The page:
Cuttlebone is a natural marine cellular material possessing the exceptional mechanical properties of high compressive strength, high porosity and high permeability. This combination of properties is exceedingly desirable in biomedical applications, such as bone tissue scaffolds. In light of recent studies, which converted raw cuttlebone into hydroxyapatite tissue scaffolds, the impact of morphological variations in the microstructure of this natural cellular material on the effective mechanical properties is explored in this paper. Two extensions of the finite element-based homogenization method are employed to account for deviations from the assumption of periodicity. Firstly, a representative volume element (RVE) of cuttlebone is systematically varied to reflect the large range of microstructural configurations possibly among different cuttlefish species. The homogenization results reveal the critical importance of pillar formation and aspect ratio (height/width of RVE) on the effective bulk and shear moduli of cuttlebone. Secondly, multi-cell analysis domains (or multiple RVE domains) permit the introduction of random variations across neighboring cells. Such random variations decrease the bulk modulus whilst displaying minimal impact on the shear modulus. Increasing the average size of random variations increases the effect on bulk modulus. Also, the results converge rapidly as the size of the analysis domain is increased, meaning that a relatively small multi-cell domain can provide a reasonable approximation of the effective properties for a given set of random variation parameters. These results have important implications for the proposed use of raw cuttlebone as an engineering material. They also highlight some potential for biomimetic design capabilities for materials inspired by the cuttlebone microstructure, which may be applicable in biomedical applications such as bone tissue scaffolds.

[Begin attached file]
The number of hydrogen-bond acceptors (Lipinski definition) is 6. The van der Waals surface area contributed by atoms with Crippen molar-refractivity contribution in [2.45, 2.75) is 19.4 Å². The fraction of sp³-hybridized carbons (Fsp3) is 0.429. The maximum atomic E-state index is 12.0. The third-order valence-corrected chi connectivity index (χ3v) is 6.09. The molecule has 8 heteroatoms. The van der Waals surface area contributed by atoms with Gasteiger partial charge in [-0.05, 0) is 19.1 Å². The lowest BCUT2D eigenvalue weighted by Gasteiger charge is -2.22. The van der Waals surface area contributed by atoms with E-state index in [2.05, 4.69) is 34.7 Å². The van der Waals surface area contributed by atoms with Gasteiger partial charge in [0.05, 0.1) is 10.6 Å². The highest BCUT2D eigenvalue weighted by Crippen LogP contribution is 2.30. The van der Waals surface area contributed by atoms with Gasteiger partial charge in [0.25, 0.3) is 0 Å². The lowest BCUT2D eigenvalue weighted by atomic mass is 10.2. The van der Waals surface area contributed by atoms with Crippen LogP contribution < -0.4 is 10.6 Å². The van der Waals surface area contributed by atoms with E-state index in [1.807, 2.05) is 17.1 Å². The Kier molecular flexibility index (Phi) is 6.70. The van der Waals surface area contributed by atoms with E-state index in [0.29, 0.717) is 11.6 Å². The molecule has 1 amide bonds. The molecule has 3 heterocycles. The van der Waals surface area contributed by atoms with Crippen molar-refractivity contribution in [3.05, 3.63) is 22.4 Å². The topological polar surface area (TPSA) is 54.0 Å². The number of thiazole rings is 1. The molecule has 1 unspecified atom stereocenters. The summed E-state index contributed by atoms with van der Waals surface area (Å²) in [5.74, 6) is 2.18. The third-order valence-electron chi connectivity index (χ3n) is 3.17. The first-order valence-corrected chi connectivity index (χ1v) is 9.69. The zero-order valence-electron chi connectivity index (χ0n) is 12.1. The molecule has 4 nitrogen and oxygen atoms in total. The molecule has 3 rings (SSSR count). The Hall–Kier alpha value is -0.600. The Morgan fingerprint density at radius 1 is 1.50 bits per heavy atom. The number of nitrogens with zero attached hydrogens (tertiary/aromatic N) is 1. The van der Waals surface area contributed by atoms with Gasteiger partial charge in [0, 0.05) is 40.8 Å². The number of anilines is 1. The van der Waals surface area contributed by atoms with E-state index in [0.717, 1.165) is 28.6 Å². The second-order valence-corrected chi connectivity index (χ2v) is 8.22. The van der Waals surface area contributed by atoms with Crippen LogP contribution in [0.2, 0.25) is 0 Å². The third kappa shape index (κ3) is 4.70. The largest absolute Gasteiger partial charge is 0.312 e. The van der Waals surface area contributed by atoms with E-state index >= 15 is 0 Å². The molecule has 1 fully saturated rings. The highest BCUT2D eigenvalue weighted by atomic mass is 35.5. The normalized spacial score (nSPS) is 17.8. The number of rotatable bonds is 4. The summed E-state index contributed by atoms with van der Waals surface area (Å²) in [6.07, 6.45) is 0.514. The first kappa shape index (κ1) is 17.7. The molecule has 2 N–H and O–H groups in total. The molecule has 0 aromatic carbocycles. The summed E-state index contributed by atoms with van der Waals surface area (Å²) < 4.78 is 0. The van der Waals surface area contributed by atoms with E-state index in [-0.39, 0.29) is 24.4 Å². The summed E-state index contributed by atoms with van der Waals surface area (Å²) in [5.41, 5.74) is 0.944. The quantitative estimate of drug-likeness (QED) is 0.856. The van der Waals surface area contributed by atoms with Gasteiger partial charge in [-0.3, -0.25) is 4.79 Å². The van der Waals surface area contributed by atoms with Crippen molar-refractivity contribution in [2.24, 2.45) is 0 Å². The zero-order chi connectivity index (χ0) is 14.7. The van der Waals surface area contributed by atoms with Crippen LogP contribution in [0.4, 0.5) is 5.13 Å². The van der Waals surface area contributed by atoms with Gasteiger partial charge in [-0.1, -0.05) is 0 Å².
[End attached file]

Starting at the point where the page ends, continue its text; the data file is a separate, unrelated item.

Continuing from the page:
- Biomimetic materials
- Cuttlebone morphology
- Finite element-based homogenization
- Multi-cell domain
- Systematic and random variation